• The protruding ball bearing on the camera mount, while definitely functional, isn’t exactly svelte. Setting the camera down on a flat surface is the design at its most awkward.
  • I wouldn’t be comfortable using this on my leather strapped bags because of the chance of leaving markings.

Conclusion

While the SpiderLight Backpacker Kit is priced more than most camera straps, the added benefits are worth it to me. I’m always photographing with a backpack on anyway, and I’ve spent a lot of time hiking around thinking of a way to better design a strap that worked in conjunction with my bag’s shoulder straps. Turns out, I needed to think more outside the box and remove the strap altogether.

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28 Comments

That looks really, really uncomfortable. Personally, I love my Peak Design sling strap. It doesn't have ANY of the downsides you mention but it took me a lot of trial and error to find the perfect one for me.

Ryan Mense's picture

As I said, it's not. Having the weight up closer to your shoulder is way nicer then slinging a camera below.

Well, with all due respect (what does that even mean, anyway?), it would be uncomfortable to *me* to have my camera sitting there. And, while my camera is on a sling (noun), it doesn't sling (verb). When I'm walking at a brisk pace or jogging for very short distances (I'm quite a bit older than you :-) ), I have a hand bracing the camera, but not holding its weight, to prevent that. A strap also has the side benefit of keeping your dignity intact! ;-)

Ryan Mense's picture

I do understand that, but felt I needed to point it out again since I am basing my opinion on actually using it. There is a lens strap that braces the camera just as your hand would with a strap. It doesn't flop around at all. I don't mean to defend this like it's the be-all end-all product, but these things aren't really issues with it.

Horses for courses.
Are you talking about the strap that has a clip so you can attach it to your belt? I saw that but thought it would require too much time to attach and detach. When I see wildlife, I wasn't expecting, any amount of fiddling with something could be too long or possibly spook the animal.

Ryan Mense's picture

I guess you kind of lost me here, sorry. I wasn't trying to describe the belt attachment. In the third photo up from here with the telephoto, you can see a strap wrapping around the lens to stabilize it. I was trying to say that strap stabilizes everything in the same manner that your hand does to stabilize your camera down at your waist. But maybe I misunderstood the concern you have.

How I have the SpiderLight set up is to keep it unlocked, and if I'm strolling at a slow pace enjoying the trail, I don't use the lens strap since the camera doesn't bounce around so much being further from the waist where a lot of the movement happens. If I see wildlife unexpectedly, the movement of bringing my hands to my face with the camera in it doesn't change much other than with a strap I grab the camera down at my waist and raise it all the way up slowly, and with this I start to raise my hands up slowly and swipe the camera and continue raising. There's no extra fiddling when the device is in the unlocked setting.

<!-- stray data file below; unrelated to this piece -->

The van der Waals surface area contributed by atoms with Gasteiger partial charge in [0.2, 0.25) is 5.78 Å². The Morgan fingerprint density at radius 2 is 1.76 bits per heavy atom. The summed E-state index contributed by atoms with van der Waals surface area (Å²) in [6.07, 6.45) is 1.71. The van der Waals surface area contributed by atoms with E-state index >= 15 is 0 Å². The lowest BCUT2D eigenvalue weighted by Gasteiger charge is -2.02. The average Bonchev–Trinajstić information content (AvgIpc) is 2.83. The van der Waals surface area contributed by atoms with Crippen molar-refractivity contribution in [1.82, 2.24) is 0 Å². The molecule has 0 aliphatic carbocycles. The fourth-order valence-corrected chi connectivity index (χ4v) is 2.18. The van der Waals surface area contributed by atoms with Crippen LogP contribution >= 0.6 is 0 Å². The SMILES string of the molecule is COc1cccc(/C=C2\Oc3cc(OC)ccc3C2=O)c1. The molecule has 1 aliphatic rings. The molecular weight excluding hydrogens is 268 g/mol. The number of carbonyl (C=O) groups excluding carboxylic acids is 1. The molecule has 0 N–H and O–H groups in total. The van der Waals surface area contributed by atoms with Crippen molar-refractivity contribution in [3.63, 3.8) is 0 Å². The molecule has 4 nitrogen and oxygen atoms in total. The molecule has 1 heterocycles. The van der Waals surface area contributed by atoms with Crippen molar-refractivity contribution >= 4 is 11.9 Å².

I was referring to another system that has a strap but also a clip, on your belt, to stabilize the camera when walking.
I'm beginning to see your point about this thing.

Pieter Batenburg's picture

I am rather clumsy. I tend to drop things, like cameras. Going without a strap will be very expensive in my case.

Ryan Mense's picture

If you wear a strap around your neck, I guess that's one thing in preventing any drops. Most people I know and myself just sling straps over one shoulder, and with this nothing is really changing in that rhythm except the arm action of "slinging." If your camera is about to drop from your hand and you know it, slings do provide an extra thing to grab onto at the last second though.

Ryan Mense's picture

Another thought, maybe a hand strap plus this for extra safety? A hand strap isn't nearly as annoying as a full strap probably (I've never used one), and kind of meets in the middle.

My son's girlfriend bought me a hand strap, one Christmas, and I absolutely hated it! Again, everyone's different and thank God for it! :-)

Pieter Batenburg's picture

I always wear a strap over my head. I have round shoulders and nothing keeps hanging.

I tried the Spider Holster (because the Peak Design system would constantly jam on me) and fell in love with it. They are well designed and function flawlessly but a bit awkward when placed on a flat surface. Totally worth it, though.

Chris Spicks's picture

So i have used the similar cheap metal version of this from ebay.. Have used it for 4 years. I love it. Another feature of this versus strap.. Put a camera on a strap, and walk fast, or bend over, or do any other type of odd movement. The camera swings around (which could be very expensive accident waiting to happen) this keeps the camera locked to your body. I have used the belt placement, and the camera is always fixed right at my waist. When I bend over.. Its at my bend point (hips) so it doesn't move. If I have had to run/jog, it's not slamming around..

Another nice thing about this (for me using the belt strap mount) the security I feel. No one is going to come up and yank the camera from me. No one is gonna cut the strap and steal my camera. I've always felt that the camera is practically theft proof while attached to my hip.